Rankin, the county seat of Upton County, is in the southeast part of the county at the junction of U.S. Highway 67 and State Highway 349, ten miles west of the Reagan county line. It is in the heart of the Permian Basin and is the oldest town in the county, having been established in 1911. The town, named for early day rancher F. E. Rankin, was founded after Upland, then the county seat and eleven miles north, was missed when the Kansas City, Mexico and Orient Railway was routed south instead of following the Butterfield Overland Mail route along Centralia Draw to the north. Rankin received a post office in 1912. Most Upland homes and businesses were moved to the new railroad town of Rankin, but it was not designated county seat until March 20, 1921. Rankin remained a small ranching community until the mid-1920s, when oil was discovered in the surrounding area. Santa Rita, McCamey and Yates fields opened up and the population soared. It was estimated at 1,500 in 1928.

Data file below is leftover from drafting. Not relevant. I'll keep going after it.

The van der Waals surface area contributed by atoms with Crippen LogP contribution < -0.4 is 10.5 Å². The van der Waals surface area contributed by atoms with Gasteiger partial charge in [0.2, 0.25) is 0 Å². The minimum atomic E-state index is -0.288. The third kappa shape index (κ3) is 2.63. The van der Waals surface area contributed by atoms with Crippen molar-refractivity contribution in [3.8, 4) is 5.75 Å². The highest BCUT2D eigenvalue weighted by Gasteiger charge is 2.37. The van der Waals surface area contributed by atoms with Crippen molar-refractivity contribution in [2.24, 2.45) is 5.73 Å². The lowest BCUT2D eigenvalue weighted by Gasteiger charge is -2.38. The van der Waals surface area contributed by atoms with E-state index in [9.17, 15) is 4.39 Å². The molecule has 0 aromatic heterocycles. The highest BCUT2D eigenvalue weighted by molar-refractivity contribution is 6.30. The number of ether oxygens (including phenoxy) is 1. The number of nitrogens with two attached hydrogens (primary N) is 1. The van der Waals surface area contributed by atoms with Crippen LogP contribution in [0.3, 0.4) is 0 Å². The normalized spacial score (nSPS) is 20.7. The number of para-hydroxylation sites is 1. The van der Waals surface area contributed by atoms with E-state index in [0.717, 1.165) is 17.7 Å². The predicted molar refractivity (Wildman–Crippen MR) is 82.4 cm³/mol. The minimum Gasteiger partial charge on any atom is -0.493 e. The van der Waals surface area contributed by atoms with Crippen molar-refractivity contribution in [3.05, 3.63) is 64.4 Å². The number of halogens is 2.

Adapted from the official Handbook of Texas, a state encyclopedia developed by the Texas State Historical Association (TSHA). It is an authoritative source of trusted historical records.
Rankin at a Glance
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Rankin is classified as a Town
Has Post Office
Photos of Rankin and surrounding areas
The Upton County Courthouse is located in the city of Rankin, Texas. Photograph by Larry D. Moore.
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Rankin by the Numbers
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|856||2019||Texas Demographic Center|
|778||2010||United States Census Bureau|
|800||2000||United States Census Bureau|
|1,011||1990||United States Census Bureau|